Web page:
“You fought or you died,” explained Ashraf al-Meer, who in March 2011 joined the revolutionary fight against the 42-year rule of Moammar Gadhafi to protect his family. At the age of 28, after two weeks of military training and armed with a Kalashnikov, he would fight for the next eight months for the liberation of his country.
Following Gadhafi’s fall, Meer joined the military, but suddenly decided to hand in his weapon in 2012. Thanks to the organization the Libyan Program for Reintegration and Development (LPRD), which offers training for ex-combatants, he realized that fighting wasn’t the only way to rebuild the future of his country.
“We needed to move the youth from arms in a peaceful way,” explained LPRD’s founder Mustafa El Sagezli from Benghazi. “The youth need to be given a chance to build the future of Libya,” he said.
Like Meer and a majority of Libyans, Sagezli took up arms against Gadhafi back in 2011. He joined the first revolutionary brigade in Benghazi on Feb. 27, 2011, and witnessed firsthand thousands of young people being trained and armed. A vast majority were men younger than 35 years old.
As the struggle dragged on in 2011, Sagezli kept wondering: How will we disarm and integrate these youths after the war? At the end of October 2011, after Gadhafi had been toppled and killed, Sagezli put his career as a computer engineer to the side and founded the Warriors Affairs Commission, which would later become LPRD. With governmental funding and support from international organizations, its aim is to disarm and reintegrate Libyans who had become militarized back into society through rehabilitation and training.
Sagezli and his co-workers interviewed around 162,000 ex-fighters about their backgrounds, interests and aspirations and customized training plans that offered ways for them to start businesses or join the state’s military or police force. The program opened academic opportunities through, for example, scholarships to study abroad. With this support, Meer was able to build a new career and is now working as a security manager at the Libyan Embassy in London. “Most people were keen to get an opportunity, even the commanders of militias,” explained Sagezli. He learned that it’s better to offer people opportunities than to try to disarm them by force.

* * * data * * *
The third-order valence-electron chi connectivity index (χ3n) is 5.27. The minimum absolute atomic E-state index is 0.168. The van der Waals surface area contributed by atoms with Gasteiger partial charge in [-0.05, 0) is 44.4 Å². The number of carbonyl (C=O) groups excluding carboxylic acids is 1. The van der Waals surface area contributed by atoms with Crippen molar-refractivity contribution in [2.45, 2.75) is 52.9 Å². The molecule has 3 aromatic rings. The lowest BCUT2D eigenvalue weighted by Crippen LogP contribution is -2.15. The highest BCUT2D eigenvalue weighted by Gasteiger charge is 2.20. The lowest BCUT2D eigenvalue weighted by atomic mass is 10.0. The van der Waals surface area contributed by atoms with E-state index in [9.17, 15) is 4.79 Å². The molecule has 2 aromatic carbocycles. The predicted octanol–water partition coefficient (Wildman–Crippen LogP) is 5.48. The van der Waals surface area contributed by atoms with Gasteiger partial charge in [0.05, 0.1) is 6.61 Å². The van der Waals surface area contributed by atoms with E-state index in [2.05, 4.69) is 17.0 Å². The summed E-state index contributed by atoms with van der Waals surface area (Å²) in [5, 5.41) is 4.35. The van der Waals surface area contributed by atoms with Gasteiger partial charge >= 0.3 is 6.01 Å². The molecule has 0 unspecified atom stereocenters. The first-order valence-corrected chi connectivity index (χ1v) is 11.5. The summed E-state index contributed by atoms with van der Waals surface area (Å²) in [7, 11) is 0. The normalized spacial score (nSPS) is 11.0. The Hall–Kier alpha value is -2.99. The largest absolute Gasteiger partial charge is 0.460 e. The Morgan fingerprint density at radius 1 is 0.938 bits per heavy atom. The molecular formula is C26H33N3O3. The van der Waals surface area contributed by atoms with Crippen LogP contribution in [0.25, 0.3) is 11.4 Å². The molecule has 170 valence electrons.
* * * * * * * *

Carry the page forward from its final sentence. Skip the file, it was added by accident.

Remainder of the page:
There are limitations, however. At the moment, the private sector is not developed enough to be able to provide opportunities for this population. At the same time, there isn’t enough space even in the enormous public sector to reintegrate all of them, said Abdulrahman al-Ageli of the Libyan Youth Forum. Libya has one of the largest public sectors in the world, employing up to 70% of the country’s workforce. “It’s a result of Gadhafi’s policy to create a social contract built on dependency,” Ageli told Al-Monitor.
Since 2012 the situation has grown increasingly more complicated, admitted Sagezli. One of those reasons is the spread of the Islamic State (IS) on Libyan soil. Today, most actors consider the group the biggest concern for the already war-torn country. According to the Pentagon, there are currently about 6,000 IS fighters in Libya, where the group continues to take advantage of the power vacuum. A recent report examining IS in Syria and Iraq shows the group’s proportionally large number of young members, where children fight alongside adults. A recent UN Security Council report on IS raised concerns about the recruitment of children and the reported emergence of youth training camps. To what extent the trend is present in Libya is unclear. But Sagezli is concerned that if the plight of young people is not addressed, groups like IS can take advantage of the situation. “Some of them are as young as 15-18 years old,” he said. “The majority of these groups are victims of neglect and exclusion.” Sagezli would like to see the implementation of a decentralized national program for dialogue run by local communities.
According to Ageli, IS can offer young people exactly what the Arab countries can’t: empowerment. That is why disarmament is difficult at this stage. Carrying weapons, he argued, “makes them an empowered member of society.” According to Ageli, taking the weapons away without any alternative means of empowerment is a recipe for disaster.
Disarmament remains a key obstacle. Many of Meer’s friends back in Libya still have not given up their weapons. “They feel they need to continue to protect the revolution,” he said. “Many will ask, ‘Sure, I will disarm but then what?’” Disarmament can only come through agreements and dialogue, he said. Libya needs a holistic plan.
Now the UN-backed Government of National Accord will need to begin inviting all parties to a comprehensive dialogue, argued Sagezli. If the government does not show commitment to speak to all parties, then how are they supposed to unite Libya if they can’t even unite themselves? Sagezli is a firm believer in full inclusion. The military and the security sector need reformation. In order to disarm, all the people who became militarized during the past few years and who carry weapons need to be included, and the militias need to be reintegrated.
But reintegration is not easy. “It is a long process that takes many years and involves multiple aspects,” Timothy Reid, a former UN worker in Libya told Al-Monitor. “The longer the conflict goes on, the more difficult it is.” Reid is concerned that if the root causes of the conflict are not addressed and the rule of law is not built up, reintegration is unlikely to work.
According to Ageli, IS is not the main threat to Libyan youth. The biggest problems are the economic situation, social grievances and the breakdown of social cohesion. Today, most of the suicide bombers in Libya are foreign, Ageli said, adding that the day we start seeing Libyan suicide attacks will be the indicator that Libyan youth have grown truly desperate.